William Larsen: Thanks, but I am home
I had an interesting experience recently. I was crossing the Brunswick bridge after a demonstration with my sign under my arm when a voice came out of a car slowing down as it passed.
“Take your sign and go home.”
At the moment — extremely footsore and tired from standing out on the pavement for two hours — I was as close to being brain dead as a walking person can be. In fact I was too tired to even feel angry at the rude comment, so what came out of my mouth was unexpected and straight from the cuff.
“I am home,” I replied, without looking up or breaking stride. “I’m a veteran.”
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Later, reflecting on that short interchange, I couldn’t help noticing how I had ranked myself as having some special status because I’m a vet. My comment made it seem that being a veteran gives one an enhanced claim to call this country “home,” and I was embarrassed at my arrogant assumption of privilege.
Truthfully, I don’t feel entitled to such ranking, nor do I feel entitled as a vet. I do feel honored to have had the opportunity to serve the country I have been proud of throughout my life for its role as a sanctuary for immigrants persecuted throughout the world. Lately, however, it’s been much more difficult to feel that pride in my home country, and this got me to thinking about the very concept of “home” itself.
Looking up the definition of the word, I found it broken down into several categories that are both objective and subjective. Every dictionary I consulted contained the classic definitions of home as a “place of residence” or “social unit formed by a family living together.” Pretty clear, yes? But as straightforward as this definition is, it is essentially superficial and limited by its exclusive focus on “home” as a thing, rather than a condition or state of mind.
Some dictionaries were more expansive in their definitions, and included the subjective experience of the individual (who, in fact, is the essential element of what any home can be). The English Oxford online dictionary also defined “home” as “a place where something flourishes.” Following this line of thought, “the Free Dictionary” online — after the usual house/family emphasis — included the following definitions for home: a. “an environment offering safety and happiness”; and b. “a valued place regarded as a refuge.”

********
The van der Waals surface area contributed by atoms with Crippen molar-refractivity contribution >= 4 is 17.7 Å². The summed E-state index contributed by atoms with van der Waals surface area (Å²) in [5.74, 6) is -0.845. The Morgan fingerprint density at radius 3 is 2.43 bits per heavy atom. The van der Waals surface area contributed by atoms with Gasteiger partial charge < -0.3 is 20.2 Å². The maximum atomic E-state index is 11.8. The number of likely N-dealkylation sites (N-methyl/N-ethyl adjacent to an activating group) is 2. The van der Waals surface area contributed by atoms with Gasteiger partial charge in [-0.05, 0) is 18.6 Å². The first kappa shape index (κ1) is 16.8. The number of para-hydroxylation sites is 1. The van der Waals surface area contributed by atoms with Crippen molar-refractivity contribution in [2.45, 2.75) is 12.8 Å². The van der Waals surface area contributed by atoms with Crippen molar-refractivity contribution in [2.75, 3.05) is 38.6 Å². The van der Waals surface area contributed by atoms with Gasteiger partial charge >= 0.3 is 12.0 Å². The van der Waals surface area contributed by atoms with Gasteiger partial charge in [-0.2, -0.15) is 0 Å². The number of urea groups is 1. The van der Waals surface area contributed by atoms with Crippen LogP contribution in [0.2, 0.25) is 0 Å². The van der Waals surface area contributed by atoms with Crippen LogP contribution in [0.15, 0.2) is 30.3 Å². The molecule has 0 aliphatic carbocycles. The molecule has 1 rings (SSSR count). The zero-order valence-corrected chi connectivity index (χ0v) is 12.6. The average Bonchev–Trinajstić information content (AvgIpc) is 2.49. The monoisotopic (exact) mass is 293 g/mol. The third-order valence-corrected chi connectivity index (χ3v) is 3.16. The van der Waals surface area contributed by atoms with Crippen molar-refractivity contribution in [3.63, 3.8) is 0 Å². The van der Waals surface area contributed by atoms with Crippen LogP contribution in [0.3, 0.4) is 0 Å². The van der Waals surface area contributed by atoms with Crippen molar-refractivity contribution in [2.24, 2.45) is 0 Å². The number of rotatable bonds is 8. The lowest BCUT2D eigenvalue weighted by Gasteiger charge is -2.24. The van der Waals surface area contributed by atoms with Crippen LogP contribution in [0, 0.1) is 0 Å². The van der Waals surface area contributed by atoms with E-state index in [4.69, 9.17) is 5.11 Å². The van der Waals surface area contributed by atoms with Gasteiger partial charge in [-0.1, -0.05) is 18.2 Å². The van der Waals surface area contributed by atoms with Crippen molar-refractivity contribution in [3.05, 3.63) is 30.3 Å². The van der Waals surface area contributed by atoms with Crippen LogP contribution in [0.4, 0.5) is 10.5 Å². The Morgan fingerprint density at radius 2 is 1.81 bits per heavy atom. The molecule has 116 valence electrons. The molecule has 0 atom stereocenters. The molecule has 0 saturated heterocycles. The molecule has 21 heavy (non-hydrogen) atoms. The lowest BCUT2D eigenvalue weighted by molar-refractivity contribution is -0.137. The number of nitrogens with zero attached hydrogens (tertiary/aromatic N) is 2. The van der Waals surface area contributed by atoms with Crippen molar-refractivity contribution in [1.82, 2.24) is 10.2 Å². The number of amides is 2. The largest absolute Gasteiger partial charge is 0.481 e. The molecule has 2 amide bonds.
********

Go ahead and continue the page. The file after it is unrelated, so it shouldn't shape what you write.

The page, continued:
What occurred to me in reading this is that so many of the refugees approaching our border are not attempting to trade one “home” for another. Instead, by virtue of the daily peril of war and violence, these folks are truly homeless. The land of their birth has ceased being either a safe environment or a refuge. Faced with intolerable danger to their families, they are doing pretty much what most of us would do in similar circumstances: heading for safe ground (i.e. home).
And let’s be honest here. This is a racist issue. The majority of immigrants are from the southern hemisphere, where the deteriorating social, economic and political situations create unconscionable suffering and danger. Among other things — including their non-European heritage — these people are dark skinned. People denying the overt racism in the immigrant question are ignoring the elephant in the living room.
Do you remember Trump’s assertion that we needed immigrants from Norway rather than South America? So much for the message inscribed on our Statue of Liberty: “Give me your tired, your poor, your masses yearning to breathe free…” Trump’s war on immigration comes from a man who has married two light skin immigrants from East Europe. From all appearances, Trump’s mission isn’t to “make America great again,” but to keep America white.
An even more crucial issue relating to “home” is the state of our planet. The huge majority of scientists around the world are united in their belief that global climate change is threatening our very existence, and that man made pollution is by far the greatest contributor to our environmental crisis. And we have an administration that denies climate change, and is controlled by corporate interests (that “person” who values nothing beyond immediate economic growth and profit).
All I can say at this point is that if the time comes when we have to leave our steaming, flooded, overly poisoned planet, I hope the “aliens” we encounter on their home planet are a lot more generous than our country is turning out to be.
William Larsen lives in Nevada City.
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